Losing and finding things are occurrences that happen to all of us. It is a reality that as we grow older, we seem to “lose” things more regularly, not because we are careless but we forget where we originally put them and I am no exception. Recently I found myself looking for a document that I urgently needed to produce and I know I kept it in a safe place. It was so safe, away from prying eyes and hands, that I too forgot where I had put it. After looking for it over days, and desperate pleas to St Anthony of Padua, the patron saint for the recovery of lost items, and St Jude Thaddeus, the patron of desperate cases, I finally discovered it and what a great relief and a sense of joy it was. I guess the more “valuable” the item, the greater the sense of relief and joy after finding it when we think it was lost.
The gospel on this Second Sunday in Ordinary Time is focussed on the call of the first disciples by Jesus as described in the Gospel of St John. There are many aspects of “the call” that we could reflect on but on this occasion I would like to focus on the words of the disciple Andrew to his brother Simon Peter, “We have found the Messiah!” – a rendering of the Hebrew word for “Anointed One”.
For Andrew to have used the word “found” would indicate that he (and others surely) had been looking for the Messiah. In fact, the whole of the Old Testament had been pointing towards a coming of the one who was going to save Israel – the promised Messiah. It was really an act of faith on the part of Andrew to have referred to Jesus as the Messiah. Whatever Jesus told him in the brief encounter convinced him that Jesus was the long awaited one and Andrew was excited to share it with his brother, Simon Peter.
The call of the disciple is more than just a call to follow Jesus because there is a “statement of faith”. The disciples that we hear off in today’s Gospel believed that they had found the person who would fulfil their hopes and aspirations. Even though some may have come with pre-conceived notions of what Jesus will accomplish, in the end, it is Jesus who breaks those impressions and builds from ground up a new notion of the kingdom of God with virtues that are founded on love.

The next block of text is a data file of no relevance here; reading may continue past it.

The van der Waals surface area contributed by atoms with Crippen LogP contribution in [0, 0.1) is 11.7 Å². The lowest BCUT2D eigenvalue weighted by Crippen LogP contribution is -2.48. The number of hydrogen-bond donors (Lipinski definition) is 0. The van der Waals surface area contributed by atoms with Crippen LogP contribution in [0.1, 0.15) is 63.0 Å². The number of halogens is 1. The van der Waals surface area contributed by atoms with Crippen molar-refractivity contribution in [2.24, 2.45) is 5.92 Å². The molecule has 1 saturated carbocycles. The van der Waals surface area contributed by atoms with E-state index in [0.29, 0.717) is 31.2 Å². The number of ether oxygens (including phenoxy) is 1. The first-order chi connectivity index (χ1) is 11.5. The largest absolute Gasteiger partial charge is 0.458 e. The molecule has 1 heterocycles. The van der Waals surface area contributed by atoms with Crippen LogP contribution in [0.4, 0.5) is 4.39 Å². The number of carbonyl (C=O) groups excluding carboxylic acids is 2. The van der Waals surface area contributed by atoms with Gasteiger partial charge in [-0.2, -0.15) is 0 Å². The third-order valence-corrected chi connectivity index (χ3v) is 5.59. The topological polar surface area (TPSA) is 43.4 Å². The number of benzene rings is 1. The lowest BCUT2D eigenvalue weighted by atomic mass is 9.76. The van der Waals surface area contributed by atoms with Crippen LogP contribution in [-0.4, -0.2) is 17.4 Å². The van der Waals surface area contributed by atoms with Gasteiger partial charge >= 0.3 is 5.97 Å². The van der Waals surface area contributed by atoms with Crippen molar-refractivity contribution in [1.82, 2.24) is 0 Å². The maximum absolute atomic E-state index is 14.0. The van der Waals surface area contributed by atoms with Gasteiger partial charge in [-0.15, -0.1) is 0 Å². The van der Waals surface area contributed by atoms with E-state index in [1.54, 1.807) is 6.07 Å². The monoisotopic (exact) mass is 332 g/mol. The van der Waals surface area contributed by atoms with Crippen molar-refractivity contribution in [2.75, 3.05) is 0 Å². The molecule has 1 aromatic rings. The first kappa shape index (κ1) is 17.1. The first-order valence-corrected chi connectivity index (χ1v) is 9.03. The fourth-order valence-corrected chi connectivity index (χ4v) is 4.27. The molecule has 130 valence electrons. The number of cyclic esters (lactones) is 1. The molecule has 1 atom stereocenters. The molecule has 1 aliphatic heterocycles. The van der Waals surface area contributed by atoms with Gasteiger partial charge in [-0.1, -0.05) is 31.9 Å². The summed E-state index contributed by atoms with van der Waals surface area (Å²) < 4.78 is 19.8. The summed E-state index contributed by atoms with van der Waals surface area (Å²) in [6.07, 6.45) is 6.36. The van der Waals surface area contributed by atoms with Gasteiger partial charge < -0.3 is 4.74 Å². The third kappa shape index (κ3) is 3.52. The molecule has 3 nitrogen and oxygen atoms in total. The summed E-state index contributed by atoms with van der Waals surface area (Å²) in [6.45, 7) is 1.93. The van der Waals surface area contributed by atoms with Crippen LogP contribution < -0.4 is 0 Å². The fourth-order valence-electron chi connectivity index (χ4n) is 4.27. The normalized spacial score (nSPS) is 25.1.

We live in a world where the pursuits of status, wealth, power, fame and even perfection are considered “success”. Even though we know that these things are not eternal, enormous time and energy are channelled into these things. At the end of this all, as Jesus would say, “ For what does it benefit someone to gain the whole world and yet lose his life?” (Mark 8:36). The first disciples left everything in order to pursue the Messiah.
As we look at the call of the first disciples in the Gospel today, ask yourself the question that Jesus put to the disciples of John who came after Him, ‘What do you want?’ or What are you looking for in your spiritual journey this year, especially when many of our external expressions of faith have been disrupted? Do we still see the Messiah clearly, do we still feel Him closely? Let us not wait for the “idols” of this world, such as money, power, or popularity to disappoint us before we seek the Messiah.
By our baptism, God has found us but have we found Him in a way that our lives are now permeated by values of the kingdom and virtues founded on love? Our faith is certainly not founded on rituals but it is primarily on the encounter with the person of Jesus Christ. It is in this encounter and experience that we will discover our greatest happiness, deepest peace and ultimate purpose in life. When we do find this happiness, peace and purpose in Jesus, our hearts will swell with joy and be witnesses to this Jesus, our Messiah. Our following of Jesus must be our statement of faith.
Second Sunday in Ordinary Time (17 Jan 2021)